On the dishonor roll of schools tainted by athletic recruitment scandals, there's an unlikely new entrant. Sure, the allegations are familiar enough: misuse of booster club funds, tampering with transcripts, altered grades, players "brokered" to universities. And, as usual, the charges have prompted investigations by school officials and the NCAA. But if you think it's another instance of malfeasance at UNLV or some other high-stakes athletic powerhouse, think again: the basketball program under scrutiny is at Southside Comprehensive High School in Atlanta, a highly regarded public school opened only six years ago. Sighs principal Joseph Carpenter, whom the Atlanta Board of Education transferred to Southside in wake of the erupting controversy: "The more I know about it, the less I want to know about it."
Carpenter is likely to be hearing more, not less, in the near future. The Southside case has provided the NCAA an unusually complete look into the recruiting practices in effect at one high school. This happens less often that one might think: Although many violations of NCAA recruiting regulations occur at the secondary level, the organization has no jurisdiction over high schools or their programs. The Atlanta Board of Education, however, is so troubled by the allegations here that it has provided NCAA access to a number of academic records involving basketball recruits who wound up at a half-dozen universities over the years.
The immediate controversy began in fall of '89, when Southside High's top basketball prospect, Wayne Buckingham, now 21, arrived at Clemson University. Under coach David Jones, the talented forward had led Southside's team to a state championship two years ago, averaging 23 points and 11 rebounds a game. (By all accounts, Jones too is a talented coach: even without Buckingham, his team was statewide runner-up in its division last year.) Clemson was glad to have the 6'9", 245-lb. power player -- at the time, in fact, Tigers coach Cliff Ellis praised Buckingham as one of the most promising recruits ever to arrive at Clemson.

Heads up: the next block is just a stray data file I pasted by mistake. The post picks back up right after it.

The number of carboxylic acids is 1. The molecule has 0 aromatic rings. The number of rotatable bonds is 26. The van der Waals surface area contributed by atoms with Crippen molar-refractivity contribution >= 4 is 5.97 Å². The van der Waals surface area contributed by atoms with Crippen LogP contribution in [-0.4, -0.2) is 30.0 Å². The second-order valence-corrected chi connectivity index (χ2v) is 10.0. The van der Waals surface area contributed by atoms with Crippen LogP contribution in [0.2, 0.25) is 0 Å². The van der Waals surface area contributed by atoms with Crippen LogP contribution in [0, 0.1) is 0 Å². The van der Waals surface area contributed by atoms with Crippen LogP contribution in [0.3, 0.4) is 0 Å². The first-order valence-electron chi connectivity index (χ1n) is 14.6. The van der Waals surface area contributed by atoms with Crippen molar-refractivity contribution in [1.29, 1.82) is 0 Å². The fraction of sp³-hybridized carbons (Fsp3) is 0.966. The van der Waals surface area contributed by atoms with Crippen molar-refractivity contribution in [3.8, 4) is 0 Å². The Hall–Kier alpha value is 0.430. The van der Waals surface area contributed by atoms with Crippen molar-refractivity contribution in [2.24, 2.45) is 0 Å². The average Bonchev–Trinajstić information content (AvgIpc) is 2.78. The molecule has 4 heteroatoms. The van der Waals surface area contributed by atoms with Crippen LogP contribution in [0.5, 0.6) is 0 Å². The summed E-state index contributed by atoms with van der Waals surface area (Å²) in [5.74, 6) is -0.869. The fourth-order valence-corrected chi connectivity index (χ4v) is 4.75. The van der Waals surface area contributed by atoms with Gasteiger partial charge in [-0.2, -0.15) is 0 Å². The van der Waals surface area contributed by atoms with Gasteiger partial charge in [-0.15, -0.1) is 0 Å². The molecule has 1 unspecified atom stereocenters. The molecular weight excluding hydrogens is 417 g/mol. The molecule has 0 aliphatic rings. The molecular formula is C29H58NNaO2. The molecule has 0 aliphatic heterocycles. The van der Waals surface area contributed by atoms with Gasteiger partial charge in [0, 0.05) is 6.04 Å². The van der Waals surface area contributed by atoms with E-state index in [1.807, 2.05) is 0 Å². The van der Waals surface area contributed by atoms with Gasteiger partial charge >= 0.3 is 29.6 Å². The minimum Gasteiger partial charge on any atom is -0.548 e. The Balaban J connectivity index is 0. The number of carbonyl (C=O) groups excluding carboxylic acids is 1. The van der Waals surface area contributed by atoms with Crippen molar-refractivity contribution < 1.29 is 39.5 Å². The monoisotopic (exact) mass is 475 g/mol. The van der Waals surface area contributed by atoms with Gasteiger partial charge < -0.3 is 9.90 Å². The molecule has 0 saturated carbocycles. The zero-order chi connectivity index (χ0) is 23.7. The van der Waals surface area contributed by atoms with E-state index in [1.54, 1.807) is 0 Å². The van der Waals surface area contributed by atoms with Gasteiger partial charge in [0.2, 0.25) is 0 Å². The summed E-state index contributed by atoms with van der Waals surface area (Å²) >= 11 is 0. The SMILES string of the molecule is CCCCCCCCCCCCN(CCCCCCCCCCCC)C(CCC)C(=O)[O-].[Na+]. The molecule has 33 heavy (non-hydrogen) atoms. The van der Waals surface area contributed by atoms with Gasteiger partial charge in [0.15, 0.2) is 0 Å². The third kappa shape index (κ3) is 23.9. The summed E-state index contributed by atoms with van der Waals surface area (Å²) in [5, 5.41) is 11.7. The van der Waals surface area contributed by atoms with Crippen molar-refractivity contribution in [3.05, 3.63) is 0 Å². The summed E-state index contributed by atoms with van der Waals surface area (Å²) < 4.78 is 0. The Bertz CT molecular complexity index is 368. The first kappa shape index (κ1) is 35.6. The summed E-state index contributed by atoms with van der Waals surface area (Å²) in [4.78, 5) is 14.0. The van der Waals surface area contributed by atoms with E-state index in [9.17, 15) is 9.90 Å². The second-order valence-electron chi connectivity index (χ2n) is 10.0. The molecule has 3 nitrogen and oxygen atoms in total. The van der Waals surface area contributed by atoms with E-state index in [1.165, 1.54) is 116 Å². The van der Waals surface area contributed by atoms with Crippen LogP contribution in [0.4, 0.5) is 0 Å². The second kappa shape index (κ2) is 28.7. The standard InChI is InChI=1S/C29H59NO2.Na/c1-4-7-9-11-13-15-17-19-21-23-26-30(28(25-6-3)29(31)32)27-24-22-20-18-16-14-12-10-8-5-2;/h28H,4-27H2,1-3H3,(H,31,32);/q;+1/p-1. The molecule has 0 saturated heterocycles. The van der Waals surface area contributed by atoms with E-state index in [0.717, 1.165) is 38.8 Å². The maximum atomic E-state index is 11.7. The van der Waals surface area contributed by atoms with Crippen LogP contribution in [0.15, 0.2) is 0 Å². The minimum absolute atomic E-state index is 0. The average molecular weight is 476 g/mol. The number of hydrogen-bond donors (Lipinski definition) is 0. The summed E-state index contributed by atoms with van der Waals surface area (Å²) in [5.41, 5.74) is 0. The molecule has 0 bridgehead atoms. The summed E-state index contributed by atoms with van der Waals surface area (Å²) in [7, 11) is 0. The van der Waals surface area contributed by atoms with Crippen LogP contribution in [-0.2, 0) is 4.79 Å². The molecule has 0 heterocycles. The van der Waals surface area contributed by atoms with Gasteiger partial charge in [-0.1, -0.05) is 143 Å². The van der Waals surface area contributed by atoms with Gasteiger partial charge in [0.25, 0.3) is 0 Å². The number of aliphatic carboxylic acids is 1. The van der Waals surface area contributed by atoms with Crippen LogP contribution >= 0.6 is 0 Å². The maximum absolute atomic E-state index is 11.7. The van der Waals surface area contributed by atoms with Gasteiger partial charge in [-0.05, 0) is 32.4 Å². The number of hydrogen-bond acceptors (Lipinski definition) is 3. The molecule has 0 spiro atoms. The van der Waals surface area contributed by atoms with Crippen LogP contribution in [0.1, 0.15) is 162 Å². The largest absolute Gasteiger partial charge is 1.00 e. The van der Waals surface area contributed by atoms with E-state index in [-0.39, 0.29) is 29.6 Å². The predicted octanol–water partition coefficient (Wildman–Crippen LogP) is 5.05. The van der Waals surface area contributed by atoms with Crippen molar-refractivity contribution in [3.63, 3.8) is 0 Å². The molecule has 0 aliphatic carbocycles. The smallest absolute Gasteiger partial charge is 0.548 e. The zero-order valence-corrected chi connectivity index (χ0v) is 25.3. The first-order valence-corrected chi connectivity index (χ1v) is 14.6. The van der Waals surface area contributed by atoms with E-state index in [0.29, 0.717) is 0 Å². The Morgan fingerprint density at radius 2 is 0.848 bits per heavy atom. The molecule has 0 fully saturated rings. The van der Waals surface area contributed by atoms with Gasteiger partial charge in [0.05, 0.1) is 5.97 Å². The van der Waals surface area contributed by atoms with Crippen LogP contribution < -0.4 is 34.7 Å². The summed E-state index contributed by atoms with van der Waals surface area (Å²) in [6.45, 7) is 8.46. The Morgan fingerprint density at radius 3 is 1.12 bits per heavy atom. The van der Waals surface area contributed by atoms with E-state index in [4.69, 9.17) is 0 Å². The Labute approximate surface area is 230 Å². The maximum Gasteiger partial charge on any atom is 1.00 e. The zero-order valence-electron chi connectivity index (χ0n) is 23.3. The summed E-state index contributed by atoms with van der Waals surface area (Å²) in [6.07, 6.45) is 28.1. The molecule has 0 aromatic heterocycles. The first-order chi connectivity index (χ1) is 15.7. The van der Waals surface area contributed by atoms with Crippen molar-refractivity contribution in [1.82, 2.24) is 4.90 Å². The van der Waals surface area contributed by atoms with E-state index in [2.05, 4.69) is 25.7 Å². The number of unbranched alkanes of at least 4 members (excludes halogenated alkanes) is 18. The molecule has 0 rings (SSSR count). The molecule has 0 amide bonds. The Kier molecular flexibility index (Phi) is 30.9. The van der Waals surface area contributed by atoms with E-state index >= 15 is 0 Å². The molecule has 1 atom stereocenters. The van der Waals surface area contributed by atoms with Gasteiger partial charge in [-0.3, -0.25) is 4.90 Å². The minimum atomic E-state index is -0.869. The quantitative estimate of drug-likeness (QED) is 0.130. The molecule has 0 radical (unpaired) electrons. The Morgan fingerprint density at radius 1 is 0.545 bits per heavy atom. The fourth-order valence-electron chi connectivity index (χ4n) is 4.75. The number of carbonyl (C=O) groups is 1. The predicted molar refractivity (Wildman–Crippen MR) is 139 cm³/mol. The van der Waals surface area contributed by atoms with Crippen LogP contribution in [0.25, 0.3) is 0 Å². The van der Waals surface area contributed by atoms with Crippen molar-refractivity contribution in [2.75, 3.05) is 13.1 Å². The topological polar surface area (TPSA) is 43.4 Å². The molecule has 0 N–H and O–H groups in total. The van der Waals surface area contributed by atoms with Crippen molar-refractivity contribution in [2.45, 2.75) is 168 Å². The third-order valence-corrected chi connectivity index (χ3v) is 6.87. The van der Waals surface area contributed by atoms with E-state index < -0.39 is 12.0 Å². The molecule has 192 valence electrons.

But Clemson officials were confused as to how to evaluate Buckingham's transcript from Southside. NCAA regulations -- Proposition 48, specifically -- require that freshmen players meet certain academic standards in order to play, including having passed a number of "core courses" in high school. Clemson was aware that Buckingham had transferred to Southside from Cascade High School in Wartrace, Tenn., just before his junior year. To determined his eligibility -- these days, Clemson is very particular about athletes' eligibility under NCAA guidelines -- officials obtained a copy of the Cascade transcript, then asked the NCAA about whether certain courses could be described as "core" courses and exactly how to translate the grades from Cascade (an "A" requires a higher numerical average at Cascade than it does at Southside). While the NCAA evaluated the situation, Buckingham played his freshman year at Clemson, where the Tigers made it to the regional semifinals before losing to 71-70 to Connecticut.